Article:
On the same day that President Obama released his College Scorecard to help students and their families compare institutions, the Association of Public and Land-Grant Universities unveiled a data-packed scorecard of its own to show how favorably public higher education stacks up against its private nonprofit and for-profit counterparts.
The 12-page report compares the average list prices of public universities ($8,655), for-profit institutions ($15,172), and private universities ($29,056), and describes what public-university leaders are doing to control costs at a time of declining government support and rising tuition.
The report also compares the average debt of students who borrowed money to attend public universities ($22,000) and private, four-year institutions ($28,100), and touts the economic advantages of a college diploma.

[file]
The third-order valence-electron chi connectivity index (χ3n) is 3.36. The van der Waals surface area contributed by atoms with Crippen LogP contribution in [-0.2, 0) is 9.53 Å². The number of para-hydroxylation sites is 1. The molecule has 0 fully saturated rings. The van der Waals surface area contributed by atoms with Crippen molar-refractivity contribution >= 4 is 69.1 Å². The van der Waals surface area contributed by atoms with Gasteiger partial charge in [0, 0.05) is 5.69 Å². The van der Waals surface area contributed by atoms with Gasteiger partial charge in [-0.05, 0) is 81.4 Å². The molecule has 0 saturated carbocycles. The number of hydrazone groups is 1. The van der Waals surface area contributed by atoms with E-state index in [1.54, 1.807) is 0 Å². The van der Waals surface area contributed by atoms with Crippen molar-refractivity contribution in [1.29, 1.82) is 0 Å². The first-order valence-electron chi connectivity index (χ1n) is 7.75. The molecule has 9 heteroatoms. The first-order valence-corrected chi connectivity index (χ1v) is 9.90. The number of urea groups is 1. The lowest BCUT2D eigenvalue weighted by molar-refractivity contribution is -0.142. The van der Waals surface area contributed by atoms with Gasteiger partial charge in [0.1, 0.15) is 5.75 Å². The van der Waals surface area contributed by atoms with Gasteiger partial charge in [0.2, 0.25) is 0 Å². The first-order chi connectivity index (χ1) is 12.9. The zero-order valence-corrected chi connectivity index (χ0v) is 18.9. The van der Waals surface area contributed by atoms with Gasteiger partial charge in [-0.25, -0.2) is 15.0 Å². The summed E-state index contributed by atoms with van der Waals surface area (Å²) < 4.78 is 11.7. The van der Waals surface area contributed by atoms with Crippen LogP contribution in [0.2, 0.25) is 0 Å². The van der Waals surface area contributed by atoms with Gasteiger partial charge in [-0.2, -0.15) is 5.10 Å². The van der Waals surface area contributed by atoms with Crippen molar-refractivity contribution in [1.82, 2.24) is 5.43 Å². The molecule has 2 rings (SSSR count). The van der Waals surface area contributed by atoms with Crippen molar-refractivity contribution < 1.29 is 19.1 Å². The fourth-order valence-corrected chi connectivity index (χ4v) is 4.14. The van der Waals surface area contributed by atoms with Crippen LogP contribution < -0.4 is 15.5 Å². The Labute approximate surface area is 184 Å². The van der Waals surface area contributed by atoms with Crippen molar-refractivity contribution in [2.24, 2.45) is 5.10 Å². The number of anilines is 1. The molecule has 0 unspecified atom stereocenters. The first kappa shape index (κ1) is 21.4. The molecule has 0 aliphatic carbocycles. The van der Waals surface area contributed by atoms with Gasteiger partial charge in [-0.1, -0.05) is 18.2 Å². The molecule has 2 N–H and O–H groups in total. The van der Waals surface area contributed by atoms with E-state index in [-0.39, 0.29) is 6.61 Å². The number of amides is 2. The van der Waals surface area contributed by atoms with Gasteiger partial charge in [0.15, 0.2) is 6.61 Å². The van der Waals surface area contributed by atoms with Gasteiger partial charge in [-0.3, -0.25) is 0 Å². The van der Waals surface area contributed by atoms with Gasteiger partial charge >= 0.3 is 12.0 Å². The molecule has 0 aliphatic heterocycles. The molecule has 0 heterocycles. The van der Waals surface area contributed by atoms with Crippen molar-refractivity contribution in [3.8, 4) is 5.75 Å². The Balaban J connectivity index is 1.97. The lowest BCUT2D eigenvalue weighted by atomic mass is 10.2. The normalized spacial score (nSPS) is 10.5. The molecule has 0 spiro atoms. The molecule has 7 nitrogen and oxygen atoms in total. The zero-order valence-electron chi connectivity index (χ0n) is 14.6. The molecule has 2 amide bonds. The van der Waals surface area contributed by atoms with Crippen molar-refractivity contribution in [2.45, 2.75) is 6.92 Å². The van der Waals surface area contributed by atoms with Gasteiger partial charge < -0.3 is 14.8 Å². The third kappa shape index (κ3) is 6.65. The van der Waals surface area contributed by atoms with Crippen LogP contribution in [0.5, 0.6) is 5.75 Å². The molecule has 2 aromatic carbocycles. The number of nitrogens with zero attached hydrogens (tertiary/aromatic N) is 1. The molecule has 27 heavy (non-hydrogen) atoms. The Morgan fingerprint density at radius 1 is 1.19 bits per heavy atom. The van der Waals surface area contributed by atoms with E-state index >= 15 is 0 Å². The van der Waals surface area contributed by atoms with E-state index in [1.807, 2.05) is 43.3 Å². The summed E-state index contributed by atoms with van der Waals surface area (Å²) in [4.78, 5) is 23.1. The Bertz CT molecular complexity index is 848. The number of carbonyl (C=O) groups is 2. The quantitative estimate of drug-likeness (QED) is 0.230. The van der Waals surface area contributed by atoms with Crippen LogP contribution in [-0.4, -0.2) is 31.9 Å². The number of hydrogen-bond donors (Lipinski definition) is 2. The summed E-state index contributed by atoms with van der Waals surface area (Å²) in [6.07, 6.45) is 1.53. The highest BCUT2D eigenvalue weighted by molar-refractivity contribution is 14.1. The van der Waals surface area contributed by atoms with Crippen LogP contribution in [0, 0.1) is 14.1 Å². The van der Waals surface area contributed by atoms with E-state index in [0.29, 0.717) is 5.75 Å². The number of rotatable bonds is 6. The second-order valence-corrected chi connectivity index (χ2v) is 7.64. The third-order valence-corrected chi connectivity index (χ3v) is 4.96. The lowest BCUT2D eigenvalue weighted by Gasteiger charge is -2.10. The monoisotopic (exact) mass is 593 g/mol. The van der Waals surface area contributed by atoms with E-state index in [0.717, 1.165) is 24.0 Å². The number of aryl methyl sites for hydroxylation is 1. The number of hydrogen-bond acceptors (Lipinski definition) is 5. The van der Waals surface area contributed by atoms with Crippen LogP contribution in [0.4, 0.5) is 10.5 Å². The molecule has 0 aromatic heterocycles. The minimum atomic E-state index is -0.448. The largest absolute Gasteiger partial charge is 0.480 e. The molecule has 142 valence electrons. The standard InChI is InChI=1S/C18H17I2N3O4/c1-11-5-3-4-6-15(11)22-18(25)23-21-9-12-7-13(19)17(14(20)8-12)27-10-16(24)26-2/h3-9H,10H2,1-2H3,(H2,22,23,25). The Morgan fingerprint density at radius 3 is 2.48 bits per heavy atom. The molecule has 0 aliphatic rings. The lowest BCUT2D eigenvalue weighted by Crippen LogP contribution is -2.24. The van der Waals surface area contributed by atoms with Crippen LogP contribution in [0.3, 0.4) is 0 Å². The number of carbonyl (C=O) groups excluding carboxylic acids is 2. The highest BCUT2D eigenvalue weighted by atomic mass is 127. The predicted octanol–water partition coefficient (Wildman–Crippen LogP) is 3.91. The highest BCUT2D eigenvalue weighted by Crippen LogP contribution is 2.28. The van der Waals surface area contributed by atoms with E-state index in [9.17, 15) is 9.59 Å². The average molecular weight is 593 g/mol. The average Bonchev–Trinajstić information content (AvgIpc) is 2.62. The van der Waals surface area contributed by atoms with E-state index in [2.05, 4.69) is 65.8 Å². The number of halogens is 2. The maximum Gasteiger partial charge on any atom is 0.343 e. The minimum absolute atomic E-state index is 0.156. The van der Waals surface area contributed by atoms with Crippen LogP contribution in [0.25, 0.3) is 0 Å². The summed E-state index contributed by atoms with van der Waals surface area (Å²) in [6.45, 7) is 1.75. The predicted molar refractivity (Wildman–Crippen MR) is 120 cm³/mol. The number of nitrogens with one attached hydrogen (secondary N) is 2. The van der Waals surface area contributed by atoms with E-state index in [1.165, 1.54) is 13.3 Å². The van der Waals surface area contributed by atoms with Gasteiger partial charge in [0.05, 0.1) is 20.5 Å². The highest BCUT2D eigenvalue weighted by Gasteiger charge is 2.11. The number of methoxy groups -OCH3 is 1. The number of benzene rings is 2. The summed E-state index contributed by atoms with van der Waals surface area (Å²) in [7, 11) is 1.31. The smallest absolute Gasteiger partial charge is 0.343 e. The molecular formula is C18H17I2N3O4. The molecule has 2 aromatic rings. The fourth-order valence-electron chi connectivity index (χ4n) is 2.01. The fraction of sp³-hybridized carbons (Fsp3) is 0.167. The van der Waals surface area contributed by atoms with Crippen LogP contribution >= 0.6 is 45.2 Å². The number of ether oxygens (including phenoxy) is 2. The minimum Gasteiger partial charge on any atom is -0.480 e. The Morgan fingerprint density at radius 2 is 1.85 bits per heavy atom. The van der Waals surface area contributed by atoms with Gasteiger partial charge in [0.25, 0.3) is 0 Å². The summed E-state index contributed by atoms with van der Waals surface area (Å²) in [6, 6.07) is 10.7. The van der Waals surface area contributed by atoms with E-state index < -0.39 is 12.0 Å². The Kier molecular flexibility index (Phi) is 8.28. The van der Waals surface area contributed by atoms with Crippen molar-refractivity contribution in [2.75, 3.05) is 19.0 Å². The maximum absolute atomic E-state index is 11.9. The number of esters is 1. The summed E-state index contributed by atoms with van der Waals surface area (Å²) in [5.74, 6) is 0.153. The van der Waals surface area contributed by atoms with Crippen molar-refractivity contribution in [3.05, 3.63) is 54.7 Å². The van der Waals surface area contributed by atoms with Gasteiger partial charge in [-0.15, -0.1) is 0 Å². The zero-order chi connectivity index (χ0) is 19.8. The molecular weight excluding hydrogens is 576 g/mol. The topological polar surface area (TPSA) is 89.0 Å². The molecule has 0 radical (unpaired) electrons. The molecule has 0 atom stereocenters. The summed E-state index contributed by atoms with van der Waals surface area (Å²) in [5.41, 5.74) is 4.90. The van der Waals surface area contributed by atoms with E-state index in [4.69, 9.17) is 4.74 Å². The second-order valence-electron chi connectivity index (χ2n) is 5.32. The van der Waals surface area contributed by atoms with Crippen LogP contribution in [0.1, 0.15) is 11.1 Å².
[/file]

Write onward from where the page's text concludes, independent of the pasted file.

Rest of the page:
The most startling assertion of the chart- and fact-filled report may be this: “The average annual cost to care for an infant in a child-care center was higher than one year’s in-state tuition and related fees at a four-year public college in 35 states and the District of Columbia.”
Don’t send your babies to day care, Bottom Line readers. Send them to State U. It’s cheaper.